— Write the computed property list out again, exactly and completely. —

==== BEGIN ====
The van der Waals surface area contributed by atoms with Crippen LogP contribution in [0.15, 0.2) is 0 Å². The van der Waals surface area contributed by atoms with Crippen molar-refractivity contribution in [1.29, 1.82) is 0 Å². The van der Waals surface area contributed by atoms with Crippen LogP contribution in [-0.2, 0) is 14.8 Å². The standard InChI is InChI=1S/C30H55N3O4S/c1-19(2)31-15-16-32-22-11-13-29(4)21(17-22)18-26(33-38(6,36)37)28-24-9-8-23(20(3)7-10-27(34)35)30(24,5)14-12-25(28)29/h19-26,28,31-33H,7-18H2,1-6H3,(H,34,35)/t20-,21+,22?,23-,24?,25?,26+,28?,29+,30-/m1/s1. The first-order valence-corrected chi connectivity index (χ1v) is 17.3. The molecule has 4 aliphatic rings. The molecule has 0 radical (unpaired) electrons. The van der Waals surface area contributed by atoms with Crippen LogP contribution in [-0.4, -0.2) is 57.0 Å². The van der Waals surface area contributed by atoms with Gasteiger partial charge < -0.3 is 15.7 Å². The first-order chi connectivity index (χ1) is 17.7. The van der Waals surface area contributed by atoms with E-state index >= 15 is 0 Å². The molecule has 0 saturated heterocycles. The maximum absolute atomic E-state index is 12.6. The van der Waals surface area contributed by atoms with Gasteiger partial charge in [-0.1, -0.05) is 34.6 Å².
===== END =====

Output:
The van der Waals surface area contributed by atoms with Crippen LogP contribution in [0.15, 0.2) is 0 Å². The van der Waals surface area contributed by atoms with Crippen molar-refractivity contribution in [1.29, 1.82) is 0 Å². The van der Waals surface area contributed by atoms with Crippen LogP contribution in [-0.2, 0) is 14.8 Å². The standard InChI is InChI=1S/C30H55N3O4S/c1-19(2)31-15-16-32-22-11-13-29(4)21(17-22)18-26(33-38(6,36)37)28-24-9-8-23(20(3)7-10-27(34)35)30(24,5)14-12-25(28)29/h19-26,28,31-33H,7-18H2,1-6H3,(H,34,35)/t20-,21+,22?,23-,24?,25?,26+,28?,29+,30-/m1/s1. The first-order valence-corrected chi connectivity index (χ1v) is 17.3. The molecule has 4 aliphatic rings. The molecule has 0 radical (unpaired) electrons. The van der Waals surface area contributed by atoms with Crippen LogP contribution in [-0.4, -0.2) is 57.0 Å². The van der Waals surface area contributed by atoms with Gasteiger partial charge < -0.3 is 15.7 Å². The first-order chi connectivity index (χ1) is 17.7. The van der Waals surface area contributed by atoms with E-state index >= 15 is 0 Å². The molecule has 0 saturated heterocycles. The maximum absolute atomic E-state index is 12.6. The van der Waals surface area contributed by atoms with Gasteiger partial charge in [-0.1, -0.05) is 34.6 Å².